LHS Pk+1=i=1k+1i2=(i=1ki2)+(k+1)2=k(k+1)(2k+1)6+(k+1)2=(k+1)(2k2+k6+6(k+1)6)=(k+1)2k2+7k+66=(k+1)(k+2)(2k+3)6=RHS Pk+1\begin{aligned} \mbox{LHS } P_{k+1} & = \sum_{i=1}^{k+1} i^2 \\ & = \left( \sum_{i=1}^k i^2 \right) + (k+1) ^2 \\ & = \frac{ k(k+1)(2k+1) } { 6} + (k+1) ^2 \\ & = (k+1) \left( \frac{ 2k^2 + k } { 6} + \frac{ 6 (k+1) } { 6} \right) \\ & = (k+1) \frac{ 2k^2 + 7k + 6 } { 6} \\ & = \frac { (k+1) (k+2) ( 2k + 3) }{6} \\ & = \mbox{RHS } P_{k+1} \\ \end{aligned} Hence PkP_{k} is true implies that Pk+1P_{k+1} is true.

[We successfully used the induction hypothesis (in the 3rd equation) along with algebraic manipulation to show that the next statement is true.]

Conclusion: By Mathematical Induction, since P1P_1 is true and PkP_{k} is true implies Pk+1P_{k+1} is true, thus PnP_{n} is true for all positive integer nn. \square

[We now sit back and drink a cup of coffee.]

 

2. Show that for all positive integers nn, 32n+1+40n33^{2n+1}+40n-3 is a multiple of 64.

Solution: Statement: Let PnP_n be the proposition that 32n+1+40n33^{2n+1}+40n-3 is a multiple of 64, for all positive integers nn.

Base Case: Consider n=1n = 1 .
Since 33+403=64 3^{3} + 40 - 3 = 64 , it is a multiple of 64.
Hence, the Base case is true.

Induction Hypothesis: Assume PkP_k is true for some positive integer kk. Consider Pk+1P_{k+1} .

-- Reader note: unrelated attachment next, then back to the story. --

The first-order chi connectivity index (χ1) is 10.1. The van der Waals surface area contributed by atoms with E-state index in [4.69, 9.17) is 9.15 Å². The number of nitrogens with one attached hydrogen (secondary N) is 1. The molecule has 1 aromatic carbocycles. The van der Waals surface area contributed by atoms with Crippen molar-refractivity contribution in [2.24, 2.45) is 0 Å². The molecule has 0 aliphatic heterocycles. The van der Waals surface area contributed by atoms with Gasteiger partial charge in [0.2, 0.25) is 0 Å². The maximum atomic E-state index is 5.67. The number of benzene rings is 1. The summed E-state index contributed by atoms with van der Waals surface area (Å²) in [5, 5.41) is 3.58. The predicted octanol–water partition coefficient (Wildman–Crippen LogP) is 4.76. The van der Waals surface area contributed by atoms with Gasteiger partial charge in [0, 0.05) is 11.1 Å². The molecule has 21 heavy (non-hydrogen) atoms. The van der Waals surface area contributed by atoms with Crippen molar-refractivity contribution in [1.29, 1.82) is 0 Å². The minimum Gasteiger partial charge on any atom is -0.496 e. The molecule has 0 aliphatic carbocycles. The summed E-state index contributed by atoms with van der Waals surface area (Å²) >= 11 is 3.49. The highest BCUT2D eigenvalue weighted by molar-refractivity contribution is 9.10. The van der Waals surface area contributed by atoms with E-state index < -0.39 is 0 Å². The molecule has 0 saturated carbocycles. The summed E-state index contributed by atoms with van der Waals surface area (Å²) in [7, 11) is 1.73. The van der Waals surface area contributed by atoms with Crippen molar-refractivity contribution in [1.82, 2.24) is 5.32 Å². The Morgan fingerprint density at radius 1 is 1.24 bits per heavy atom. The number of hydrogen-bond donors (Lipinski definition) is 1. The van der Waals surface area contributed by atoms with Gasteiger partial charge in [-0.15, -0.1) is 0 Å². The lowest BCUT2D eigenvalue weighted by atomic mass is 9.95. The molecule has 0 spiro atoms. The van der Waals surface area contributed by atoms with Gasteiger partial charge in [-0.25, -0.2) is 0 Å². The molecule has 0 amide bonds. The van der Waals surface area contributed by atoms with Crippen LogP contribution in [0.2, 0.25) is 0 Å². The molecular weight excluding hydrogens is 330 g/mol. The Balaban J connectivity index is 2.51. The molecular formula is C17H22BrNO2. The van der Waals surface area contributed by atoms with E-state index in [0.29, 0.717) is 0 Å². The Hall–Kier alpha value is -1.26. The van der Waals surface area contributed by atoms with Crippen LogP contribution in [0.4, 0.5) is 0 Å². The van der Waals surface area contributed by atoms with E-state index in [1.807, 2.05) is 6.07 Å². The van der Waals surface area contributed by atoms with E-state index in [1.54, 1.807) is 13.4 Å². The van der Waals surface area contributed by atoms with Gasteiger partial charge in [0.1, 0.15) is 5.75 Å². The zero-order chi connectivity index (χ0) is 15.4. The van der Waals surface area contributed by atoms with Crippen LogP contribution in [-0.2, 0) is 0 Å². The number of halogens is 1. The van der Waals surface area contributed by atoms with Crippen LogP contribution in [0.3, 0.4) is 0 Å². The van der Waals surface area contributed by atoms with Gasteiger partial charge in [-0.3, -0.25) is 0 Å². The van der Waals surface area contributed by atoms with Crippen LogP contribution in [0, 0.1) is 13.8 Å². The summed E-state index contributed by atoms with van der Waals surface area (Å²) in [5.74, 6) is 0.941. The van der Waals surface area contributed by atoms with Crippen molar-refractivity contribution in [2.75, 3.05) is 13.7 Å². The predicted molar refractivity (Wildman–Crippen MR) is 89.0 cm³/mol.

32k+3+40(k+1)3=9×(32k+1+40k3)320k+64 3^{2k+3} + 40(k+1) - 3 = 9 \times ( 3^{2k+1} + 40k - 3 ) -320k + 64 . Since 320k+64=64(5k+1) -320k+ 64 = 64 ( -5k + 1) is a multiple of 64, and the first term is a multiple of 64 by the Induction Hypothesis, hence the LHS is a multiple of 6464.
Hence PkP_{k} is true implies that Pk+1P_{k+1} is true.

Conclusion: By Mathematical Induction, since P(1)P(1) is true and PkP_{k} is true implies Pk+1P_{k+1} is true, thus PnP_{n} is true for all positive integer nn. \square

Note by Calvin Lin
5 years, 8 months ago

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Nice note!BTW how to add these white boxes or blockquotes in notes?

Calvin Edit. You just add a ">" at the start. thanks

Gautam Sharma - 4 years, 8 months ago

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Simply add a ">" to the start of the paragraph. I've edited your comment so you can use that as a reference. If you click on "Edit", you can see how it's done.

Calvin Lin Staff - 4 years, 8 months ago

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Thanks Sir! This is my first introduction to induction.

Ishan Dasgupta Samarendra - 4 years, 8 months ago